RoboCop: Rogue City

Although The Cannon Group Inc. — A.K.A. Cannon Films — had been in the movie-making business since the late ’60s (with meager beginnings making English-language versions of Swedish softcore “films”), it wasn’t until the company was bought by Israeli cousins Menahem Golan and Yoram Globus in 1979 that Cannon became the B-tier action movie powerhouse that cinephiles such as myself came to know and love (for better and for worse).

Throughout the ’80s and into the early ’90s, Cannon Films released cornerstone action “shlockbusters” such as Death Wish, Missing in Action, The Delta Force, Ninja III: The Domination, American Ninja (basically every Ninja movie of the ’80s, it seems) and perhaps most famous of all (and also what might have contributed to the studio’s downfall), Masters of the Universe.

In fact, there is a great documentary on the rise and fall of Cannon Films that will blow your mind should you be interested called Electric Boogaloo: The Wild Untold Story of Cannon Films.

So by now you might be thinking, “Why is this dude giving us a history lesson on a now defunct, bonkers film production company that made schlocky ’80s action movies?” Which is a fair question. I wanted to color some background on what Cannon was, and their contribution to the industry before to backup my assertion that with the new RoboCop: Rogue City game, developer Teyon is slowly resembling Cannon Films, only reimagined as an ’80s action-game studio. Before we get our streams too crossed here, I should point out that I’m not referring to the Netflix movie, Rogue City; instead, I’m talking about Teyon’s first-person shooter Robocop game.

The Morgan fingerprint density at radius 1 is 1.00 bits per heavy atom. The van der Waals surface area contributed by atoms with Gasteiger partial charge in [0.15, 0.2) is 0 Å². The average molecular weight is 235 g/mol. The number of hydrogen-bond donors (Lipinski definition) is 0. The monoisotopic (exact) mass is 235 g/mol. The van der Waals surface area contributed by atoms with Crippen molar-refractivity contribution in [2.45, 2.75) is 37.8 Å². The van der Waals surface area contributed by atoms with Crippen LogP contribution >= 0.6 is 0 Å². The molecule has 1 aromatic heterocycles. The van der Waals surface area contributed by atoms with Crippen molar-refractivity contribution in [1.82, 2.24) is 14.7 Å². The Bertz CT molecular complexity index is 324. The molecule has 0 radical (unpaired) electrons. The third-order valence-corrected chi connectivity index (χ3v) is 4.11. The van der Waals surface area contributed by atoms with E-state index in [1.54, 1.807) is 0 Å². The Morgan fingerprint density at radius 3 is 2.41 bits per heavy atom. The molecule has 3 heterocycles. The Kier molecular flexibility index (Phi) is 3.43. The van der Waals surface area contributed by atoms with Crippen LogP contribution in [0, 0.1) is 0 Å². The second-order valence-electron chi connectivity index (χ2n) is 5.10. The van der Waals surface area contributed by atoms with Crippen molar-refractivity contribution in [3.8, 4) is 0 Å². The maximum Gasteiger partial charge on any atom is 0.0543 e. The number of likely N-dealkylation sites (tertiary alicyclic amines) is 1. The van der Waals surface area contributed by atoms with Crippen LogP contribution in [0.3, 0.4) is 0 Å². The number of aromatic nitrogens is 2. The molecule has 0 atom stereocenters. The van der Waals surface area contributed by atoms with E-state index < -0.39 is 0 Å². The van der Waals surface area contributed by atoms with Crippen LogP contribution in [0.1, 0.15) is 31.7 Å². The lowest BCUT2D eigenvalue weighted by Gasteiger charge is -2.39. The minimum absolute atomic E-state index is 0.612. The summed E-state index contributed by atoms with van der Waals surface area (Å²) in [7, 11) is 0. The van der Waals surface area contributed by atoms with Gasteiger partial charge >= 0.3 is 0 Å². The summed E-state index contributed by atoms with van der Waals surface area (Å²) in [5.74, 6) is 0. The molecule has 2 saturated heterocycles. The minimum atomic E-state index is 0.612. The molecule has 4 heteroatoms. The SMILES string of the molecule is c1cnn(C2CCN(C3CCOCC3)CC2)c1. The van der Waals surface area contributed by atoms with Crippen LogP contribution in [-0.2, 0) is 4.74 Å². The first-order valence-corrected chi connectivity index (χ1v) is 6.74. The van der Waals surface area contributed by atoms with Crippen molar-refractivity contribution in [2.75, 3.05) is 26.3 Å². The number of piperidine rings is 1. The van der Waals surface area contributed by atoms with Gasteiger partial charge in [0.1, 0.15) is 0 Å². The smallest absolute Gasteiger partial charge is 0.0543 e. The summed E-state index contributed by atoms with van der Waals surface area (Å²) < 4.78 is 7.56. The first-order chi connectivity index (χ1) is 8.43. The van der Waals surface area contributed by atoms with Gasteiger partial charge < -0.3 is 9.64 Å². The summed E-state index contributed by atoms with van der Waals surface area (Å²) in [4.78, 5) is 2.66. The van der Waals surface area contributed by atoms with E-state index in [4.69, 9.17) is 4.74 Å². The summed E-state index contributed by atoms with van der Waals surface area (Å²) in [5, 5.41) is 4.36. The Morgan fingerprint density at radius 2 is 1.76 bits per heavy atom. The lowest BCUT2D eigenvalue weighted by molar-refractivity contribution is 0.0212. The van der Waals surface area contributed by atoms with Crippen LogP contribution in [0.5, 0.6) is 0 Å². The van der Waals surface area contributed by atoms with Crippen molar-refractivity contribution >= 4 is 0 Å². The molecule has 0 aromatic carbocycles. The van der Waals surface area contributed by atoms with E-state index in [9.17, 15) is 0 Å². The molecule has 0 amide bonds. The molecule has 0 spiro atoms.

RoboCop: Rogue City

You might be thinking that Teyon sounds familiar, but maybe you can’t place why. Well, the developer has made a handful of games over the years, such memorable classics as Heavy Fire: Shattered Spear or Urban Trial Playground. And who could forget about Paranormal State? Seminal classics if ever there were any…

But it wasn’t until Teyon released 2014’s Rambo: The Video Game (not to be confused by the movie version of Rambo, which failed to denote in a subtitle that it was, in fact, a motion picture) that the studio really made a name for themselves and started what would become — with the upcoming RoboCop: Rogue City and 2019’s Terminator: Resistance — the developer’s foray into some of the biggest action franchises from the ’80s.

Now, of course I’m having a bit of fun here, but I will say that RoboCop: Rogue City actually looks pretty darn fun, but we’ll have to wait until June of 2023 to see how it performs. If nothing else, it’s nice to see a studio that isn’t just taking a beloved, iconic ’80s film franchise and making another soulless 4v1 shooter and calling it a day. And after seeing the direction Teyon is going with Robocop, what will be interesting to see (at least for me) is where the studio goes from here. If Teyon continues its ’80s-action-movie-to-game renaissance, what franchise will it tackle next?

I would love to see a take on a more narrative-driven, comedy-tinged action series like Beverly Hills Cop. If Teyon could get Eddie Murphy to reprise his role and lend his voice and likeness to the video game version of Axel Foley, similar to what Peter Weller did for this upcoming Robocop game, then we would really have a Beverly Hills stew going.

I guess we’ll just have to cross our fingers and wait.

In the meantime, you can check out the latest trailer for RoboCop: Rogue City below.

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